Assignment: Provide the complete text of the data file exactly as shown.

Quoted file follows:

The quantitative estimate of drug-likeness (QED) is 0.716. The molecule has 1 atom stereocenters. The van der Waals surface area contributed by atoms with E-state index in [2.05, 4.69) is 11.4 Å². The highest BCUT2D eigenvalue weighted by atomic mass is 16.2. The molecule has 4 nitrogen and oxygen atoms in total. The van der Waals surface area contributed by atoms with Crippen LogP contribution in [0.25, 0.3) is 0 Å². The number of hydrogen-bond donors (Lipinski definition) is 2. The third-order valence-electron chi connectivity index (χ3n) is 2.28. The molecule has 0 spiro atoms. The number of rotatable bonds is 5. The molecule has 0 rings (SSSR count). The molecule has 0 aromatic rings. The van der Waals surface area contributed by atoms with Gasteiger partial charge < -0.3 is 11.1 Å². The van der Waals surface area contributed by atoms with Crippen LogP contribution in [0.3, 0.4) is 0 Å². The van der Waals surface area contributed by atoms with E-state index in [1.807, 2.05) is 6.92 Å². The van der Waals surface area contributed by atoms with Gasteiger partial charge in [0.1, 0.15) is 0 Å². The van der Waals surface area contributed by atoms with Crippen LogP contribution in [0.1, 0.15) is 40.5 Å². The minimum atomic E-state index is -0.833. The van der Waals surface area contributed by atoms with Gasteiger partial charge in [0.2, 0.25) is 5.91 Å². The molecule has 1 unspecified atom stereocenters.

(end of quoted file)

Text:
The quantitative estimate of drug-likeness (QED) is 0.716. The molecule has 1 atom stereocenters. The van der Waals surface area contributed by atoms with E-state index in [2.05, 4.69) is 11.4 Å². The highest BCUT2D eigenvalue weighted by atomic mass is 16.2. The molecule has 4 nitrogen and oxygen atoms in total. The van der Waals surface area contributed by atoms with Crippen LogP contribution in [0.25, 0.3) is 0 Å². The number of hydrogen-bond donors (Lipinski definition) is 2. The third-order valence-electron chi connectivity index (χ3n) is 2.28. The molecule has 0 spiro atoms. The number of rotatable bonds is 5. The molecule has 0 rings (SSSR count). The molecule has 0 aromatic rings. The van der Waals surface area contributed by atoms with Gasteiger partial charge < -0.3 is 11.1 Å². The van der Waals surface area contributed by atoms with Crippen LogP contribution in [0.3, 0.4) is 0 Å². The van der Waals surface area contributed by atoms with E-state index in [1.807, 2.05) is 6.92 Å². The van der Waals surface area contributed by atoms with Gasteiger partial charge in [0.1, 0.15) is 0 Å². The van der Waals surface area contributed by atoms with Crippen LogP contribution in [0.1, 0.15) is 40.5 Å². The minimum atomic E-state index is -0.833. The van der Waals surface area contributed by atoms with Gasteiger partial charge in [0.2, 0.25) is 5.91 Å². The molecule has 1 unspecified atom stereocenters.